Church Road Winery, Napier
Sunday, February 5
If there was ever any doubt this was a perfect combination of singer and setting it was quashed as soon as James Taylor bounded onto the stage and praised the venue and bright blue sky a handful of times in and around the opening numbers. James Taylor and his All-Star Band at Church Road Winery was a near-perfect show; it was very much as good as it could have been – I can’t think of a single song I expected to hear and then didn’t. And if there were one or two songs I cared slightly less about – so be it, that’s good going in any concert for the number to be so low.
I had hoped for a great show – strong catalogue, amazing band – what I wasn’t prepared for was Taylor’s energy, his warmth, the calm philosophy that can be traced in the lyrics to so many of his songs clearly informs the man’s life, not just his work. Each band member was introduced with a handshake, hug or nod and when Taylor caught himself too deep in explanation around any of the songs he would break away and dismiss his ramblings as “hippie bullshit”, or remark that if anyone hadn’t heard the new album ahead of the show they were not to panic, “the new ones sound the same as the songs you know”.
He was funny. Energetic and so easily likeable. So much so you could have excused a shake in the voice or any struggle with the music. But Taylor, at 69, sounds as good as he did on those early, vital records; on that white-cover Greatest Hits album that, like this setlist which cherry-picked from that compilation, remains near-faultless.
So to song highlights then – well Walking Man and Country Road early on, the former one of the “hippe bullshit” songs where Taylor’s deft acoustic guitar skills were stunning, if delivered in his humble, low-key way, the latter featuring a kick-ass drum-break from the aptly named Chad Wackerman, a session-great and super-sub for this gig given the advertised Steve Gadd is joining the tour after the New Zealand leg.
The hits continued to arrive – some with a story, Carolina In My Mind written in England, homesick, dreaming of stardom, wowed by meeting The Beatles, signing to their label, the rest being history – Sweet Baby James just one of the handful of songs he knows he now must play every night having “walked through the door” to find “the rest of his life” on the other side after the success of his first three records.
Don’t Let Me Be Lonely Tonight was the first dose of soul, but there would be plenty more. Encore covers Knock on Wood and How Sweet It Is (To Be Loved By You) had everyone up on their feet; ahead of them there was yet another of Taylor’s set-pieces the blues pastiche, Steamroller. For this he even donned an electric guitar. For every other song his precision fingerpicking created the template.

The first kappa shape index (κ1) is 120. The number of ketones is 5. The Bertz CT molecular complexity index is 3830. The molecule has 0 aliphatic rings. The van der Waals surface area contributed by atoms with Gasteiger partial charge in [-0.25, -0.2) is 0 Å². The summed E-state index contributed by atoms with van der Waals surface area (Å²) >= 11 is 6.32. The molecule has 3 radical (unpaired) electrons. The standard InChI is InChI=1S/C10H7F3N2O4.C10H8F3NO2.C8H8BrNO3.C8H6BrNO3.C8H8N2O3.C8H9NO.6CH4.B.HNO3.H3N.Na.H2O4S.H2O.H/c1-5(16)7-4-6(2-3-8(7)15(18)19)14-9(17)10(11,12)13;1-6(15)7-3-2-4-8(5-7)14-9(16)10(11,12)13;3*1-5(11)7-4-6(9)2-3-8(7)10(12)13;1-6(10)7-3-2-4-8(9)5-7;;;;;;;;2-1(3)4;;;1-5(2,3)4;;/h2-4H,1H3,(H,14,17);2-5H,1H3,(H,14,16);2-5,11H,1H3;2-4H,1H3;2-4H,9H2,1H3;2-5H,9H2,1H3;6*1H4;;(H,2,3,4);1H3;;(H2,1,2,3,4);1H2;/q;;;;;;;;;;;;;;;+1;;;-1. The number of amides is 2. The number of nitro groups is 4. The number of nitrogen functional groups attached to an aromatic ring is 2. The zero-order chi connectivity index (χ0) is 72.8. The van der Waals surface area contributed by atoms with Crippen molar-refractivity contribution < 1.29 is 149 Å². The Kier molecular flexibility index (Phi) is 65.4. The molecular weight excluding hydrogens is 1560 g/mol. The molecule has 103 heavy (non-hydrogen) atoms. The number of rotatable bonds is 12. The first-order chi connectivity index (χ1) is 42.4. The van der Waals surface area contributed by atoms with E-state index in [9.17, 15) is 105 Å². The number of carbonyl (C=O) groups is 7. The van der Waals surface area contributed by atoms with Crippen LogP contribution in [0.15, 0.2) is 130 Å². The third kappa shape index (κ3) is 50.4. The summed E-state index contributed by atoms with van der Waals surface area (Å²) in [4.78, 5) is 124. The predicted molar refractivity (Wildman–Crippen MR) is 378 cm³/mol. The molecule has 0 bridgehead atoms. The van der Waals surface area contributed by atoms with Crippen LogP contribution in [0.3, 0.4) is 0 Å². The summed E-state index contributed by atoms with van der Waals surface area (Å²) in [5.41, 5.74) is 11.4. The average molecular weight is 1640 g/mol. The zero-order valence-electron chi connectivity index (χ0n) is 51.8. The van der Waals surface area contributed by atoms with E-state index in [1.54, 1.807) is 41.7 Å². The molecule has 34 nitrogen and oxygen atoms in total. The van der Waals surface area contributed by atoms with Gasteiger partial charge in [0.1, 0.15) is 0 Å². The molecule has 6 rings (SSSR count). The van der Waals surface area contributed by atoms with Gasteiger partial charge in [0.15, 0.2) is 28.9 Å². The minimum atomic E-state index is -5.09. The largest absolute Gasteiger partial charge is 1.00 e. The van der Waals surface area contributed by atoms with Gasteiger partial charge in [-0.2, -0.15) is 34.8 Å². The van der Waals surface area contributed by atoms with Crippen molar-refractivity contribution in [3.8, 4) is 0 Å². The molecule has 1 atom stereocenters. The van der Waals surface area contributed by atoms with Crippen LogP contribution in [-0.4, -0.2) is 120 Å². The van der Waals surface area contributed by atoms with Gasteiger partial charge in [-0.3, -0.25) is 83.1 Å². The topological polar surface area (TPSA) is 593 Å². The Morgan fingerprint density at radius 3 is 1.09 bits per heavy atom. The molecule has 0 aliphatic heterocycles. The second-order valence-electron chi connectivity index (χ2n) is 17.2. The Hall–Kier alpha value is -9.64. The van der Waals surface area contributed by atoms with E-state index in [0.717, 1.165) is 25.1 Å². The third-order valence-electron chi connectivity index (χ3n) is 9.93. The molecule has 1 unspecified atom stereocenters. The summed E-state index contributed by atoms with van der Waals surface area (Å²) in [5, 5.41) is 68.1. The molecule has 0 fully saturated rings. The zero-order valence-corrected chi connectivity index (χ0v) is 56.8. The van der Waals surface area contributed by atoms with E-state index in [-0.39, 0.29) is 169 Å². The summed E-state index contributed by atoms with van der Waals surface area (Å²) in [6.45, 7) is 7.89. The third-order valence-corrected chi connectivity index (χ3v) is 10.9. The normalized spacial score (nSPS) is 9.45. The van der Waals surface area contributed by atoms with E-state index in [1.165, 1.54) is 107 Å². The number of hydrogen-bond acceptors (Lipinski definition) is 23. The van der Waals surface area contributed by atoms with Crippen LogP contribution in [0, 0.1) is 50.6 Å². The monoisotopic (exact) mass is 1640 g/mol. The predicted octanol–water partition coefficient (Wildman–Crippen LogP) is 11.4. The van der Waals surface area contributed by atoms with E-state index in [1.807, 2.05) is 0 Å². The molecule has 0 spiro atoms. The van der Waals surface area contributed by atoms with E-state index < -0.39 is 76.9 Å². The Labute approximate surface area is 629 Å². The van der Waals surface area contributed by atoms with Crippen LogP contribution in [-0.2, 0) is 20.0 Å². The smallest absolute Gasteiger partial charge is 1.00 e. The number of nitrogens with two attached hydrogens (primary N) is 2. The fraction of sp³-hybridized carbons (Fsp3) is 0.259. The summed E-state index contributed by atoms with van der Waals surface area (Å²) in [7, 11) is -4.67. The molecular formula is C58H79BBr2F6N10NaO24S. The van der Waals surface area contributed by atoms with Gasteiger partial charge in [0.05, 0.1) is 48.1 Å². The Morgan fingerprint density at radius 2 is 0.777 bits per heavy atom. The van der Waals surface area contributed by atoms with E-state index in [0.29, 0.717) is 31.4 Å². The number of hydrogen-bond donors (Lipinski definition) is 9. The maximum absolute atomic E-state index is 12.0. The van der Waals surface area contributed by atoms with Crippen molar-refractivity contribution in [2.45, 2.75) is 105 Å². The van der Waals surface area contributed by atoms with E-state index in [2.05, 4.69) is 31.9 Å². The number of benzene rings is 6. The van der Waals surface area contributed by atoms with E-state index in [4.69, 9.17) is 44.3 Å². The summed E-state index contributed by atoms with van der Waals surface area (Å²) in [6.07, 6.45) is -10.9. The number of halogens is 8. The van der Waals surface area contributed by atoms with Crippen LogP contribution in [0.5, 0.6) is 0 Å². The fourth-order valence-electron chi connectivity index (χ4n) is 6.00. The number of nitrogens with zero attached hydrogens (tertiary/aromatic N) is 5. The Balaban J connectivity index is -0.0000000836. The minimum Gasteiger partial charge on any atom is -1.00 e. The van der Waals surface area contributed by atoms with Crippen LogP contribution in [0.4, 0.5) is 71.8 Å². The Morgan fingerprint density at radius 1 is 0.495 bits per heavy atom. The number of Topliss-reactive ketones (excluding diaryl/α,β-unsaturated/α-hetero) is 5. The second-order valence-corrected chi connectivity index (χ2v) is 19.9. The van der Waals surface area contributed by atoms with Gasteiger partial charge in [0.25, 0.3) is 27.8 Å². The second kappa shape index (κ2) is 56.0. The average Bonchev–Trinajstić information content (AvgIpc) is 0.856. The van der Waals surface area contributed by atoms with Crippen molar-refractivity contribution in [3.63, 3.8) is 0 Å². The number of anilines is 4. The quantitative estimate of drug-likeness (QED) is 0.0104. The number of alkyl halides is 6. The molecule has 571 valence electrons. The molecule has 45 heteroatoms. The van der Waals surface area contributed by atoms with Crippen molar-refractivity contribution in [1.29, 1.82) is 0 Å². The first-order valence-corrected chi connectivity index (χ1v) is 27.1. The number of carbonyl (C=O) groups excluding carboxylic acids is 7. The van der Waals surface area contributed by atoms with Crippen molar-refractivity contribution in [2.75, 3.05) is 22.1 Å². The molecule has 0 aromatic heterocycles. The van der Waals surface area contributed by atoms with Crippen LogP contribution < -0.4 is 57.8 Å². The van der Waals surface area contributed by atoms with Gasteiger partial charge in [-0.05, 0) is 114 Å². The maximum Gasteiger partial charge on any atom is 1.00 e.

He continued to shower the people with love between songs and was the recipient of huge applause in return every time.
Mexico and Fire and Rain and Up On The Roof and Your Smiling Face were all great, of course, his tender dedication of You’ve Got A Friend – to the song’s writer, Carole King – saved it from being schmaltz, or feeling by-rote.
But it wasn’t just the big, big hits. And it wasn’t only Taylor allowed to shine on stage. As backing singers added violin, and saxophonists were introduced via their roles as former members of the SNL band and The Blues Brothers, we met superstar guitarist Michael Landau and one of the world’s most recorded and constantly in-demand percussionists, Luis Conte. We heard the sound of a band capable of hovering beneath and soaring above, the whisper-to-a-shout dynamics so perfectly accesssed and realised, always mesmerising in how effortless it was all made to seem.
Taylor went back to 1991’s New Moon Shine, an album that helped him out of the mire of the 1980s, for (I’ve Got To) Stop Thinkin’ ‘Bout That and for the evening’s final song, a posthumous prayer to Martin Luther King, Shed A Little Light. It was as understated as the man himself, delivered as a message – the previous night he’d apologised to the Auckland audience for America’s new president. This time he didn’t say a thing, merely presented it in song, a hope – once again – for the future.
If all of that wasn’t enough there were no less than five covers – the aforementioned Carole King and soul classics and a breezy run-through of Buddy Holly’s Everyday – and so many great songs from Taylor himself.
And before the main act a stunning set from Tami Neilson and her three-piece backing band (Neil Watson on guitar, Mike Hall on bass and backing vocals, Wayne Bell safe-hand subbing on the drums) saw Neilson’s proud voice handle Staples Singer-styled gospel, her own weepy ballads and train-rhythm honky-tonks and just a little bit of blues. Standing at the side of the stage, visible to those of us in the front rows, was James Taylor. Watching – for the duration of Neilson’s set. He even made a point of mentioning how great she had been, how good her band was. As with every note he would go on to play himself that night, he wasn’t wrong.